Economic reports, briefs issued by Samsung Economic Research Institute
A Society Where You Can Succeed without Going to College
June 4, 2012
Korean university education's contribution to human capital >1 accumulation is on the decline. The nation's college advancement rate2 surged from 21.4% in 1977 to 83.8% in 2008, but human capital growth3 fell to 0.86% in 2011 after peaking at 0.96% in 1991. As a result, the correlation coefficient between college advancement rate and human capital growth, which had a positive value until 1991 (0.31), entered negative territory in 1992 (-0.55) and has been stuck there.
Meanwhile, overeducation has led to a decline in labor utilization, thus weighing on economic growth. It is estimated that up to 42% of the nation's college graduates are overeducated.4With an excess number of young people going to college, thus delaying their labor market entry, the contribution of labor input to GDP growth hasbeen negative since 2009 (-0.5 percentage point in 2009-2011). Had about 42% of the graduates bypassed college and started working immediately after high school, GDP growth would have been as much as 1.01 percentage points higher.5
Likewise, maximum opportunity costs (tuition plus forgone income) from attending college total an estimated 19 trillion won per year; 14.77 trillion won for four-year university graduates and 4.24 trillion won for two-year college graduates. The per capita cost for four-year university graduates is 119.6 million and 53.6 million for two-year college graduates.6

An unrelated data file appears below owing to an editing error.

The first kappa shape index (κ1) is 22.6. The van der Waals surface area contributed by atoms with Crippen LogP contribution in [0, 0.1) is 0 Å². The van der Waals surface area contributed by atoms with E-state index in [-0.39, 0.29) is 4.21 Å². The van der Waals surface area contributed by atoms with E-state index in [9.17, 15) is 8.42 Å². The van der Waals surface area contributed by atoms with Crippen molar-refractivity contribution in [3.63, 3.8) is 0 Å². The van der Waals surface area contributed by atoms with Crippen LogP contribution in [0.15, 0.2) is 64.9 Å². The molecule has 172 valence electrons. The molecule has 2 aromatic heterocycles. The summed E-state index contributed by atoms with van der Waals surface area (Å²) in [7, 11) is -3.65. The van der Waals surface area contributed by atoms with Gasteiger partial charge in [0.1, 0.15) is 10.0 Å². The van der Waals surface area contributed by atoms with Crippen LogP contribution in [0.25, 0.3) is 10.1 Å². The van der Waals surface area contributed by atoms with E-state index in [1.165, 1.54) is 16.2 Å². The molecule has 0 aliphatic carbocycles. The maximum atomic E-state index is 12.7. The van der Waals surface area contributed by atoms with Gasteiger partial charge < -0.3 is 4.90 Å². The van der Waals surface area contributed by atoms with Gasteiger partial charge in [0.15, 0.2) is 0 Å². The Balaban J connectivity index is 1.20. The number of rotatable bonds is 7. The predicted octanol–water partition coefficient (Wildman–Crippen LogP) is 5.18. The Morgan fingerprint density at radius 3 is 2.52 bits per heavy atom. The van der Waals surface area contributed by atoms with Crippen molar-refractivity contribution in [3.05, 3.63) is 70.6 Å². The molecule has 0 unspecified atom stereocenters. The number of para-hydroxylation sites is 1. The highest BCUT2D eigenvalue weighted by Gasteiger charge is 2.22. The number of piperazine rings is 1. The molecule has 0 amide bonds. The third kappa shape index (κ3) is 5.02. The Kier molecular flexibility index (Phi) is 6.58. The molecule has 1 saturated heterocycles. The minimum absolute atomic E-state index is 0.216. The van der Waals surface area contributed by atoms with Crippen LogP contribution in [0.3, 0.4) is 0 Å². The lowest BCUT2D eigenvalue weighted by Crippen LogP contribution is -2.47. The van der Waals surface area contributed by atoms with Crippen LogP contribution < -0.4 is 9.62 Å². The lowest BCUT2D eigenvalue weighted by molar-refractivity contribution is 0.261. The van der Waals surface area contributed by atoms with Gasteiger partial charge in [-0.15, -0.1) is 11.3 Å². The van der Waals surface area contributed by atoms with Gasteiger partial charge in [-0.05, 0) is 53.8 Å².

Overeducation also has increased socioeconomic costs due to enormous spending on private tutoring to enhance the chances of getting a high score on the national university entrance examination. Total private education costs in Korea were 20.1 trillion in 2011, accounting for 1.63% of GDP, thus weighing down households budgets. Combined, overeducation and private education costs total 39.1 trillion won, equivalent to 3.2% of GDP, and four times the government budget for job creation in 2012.
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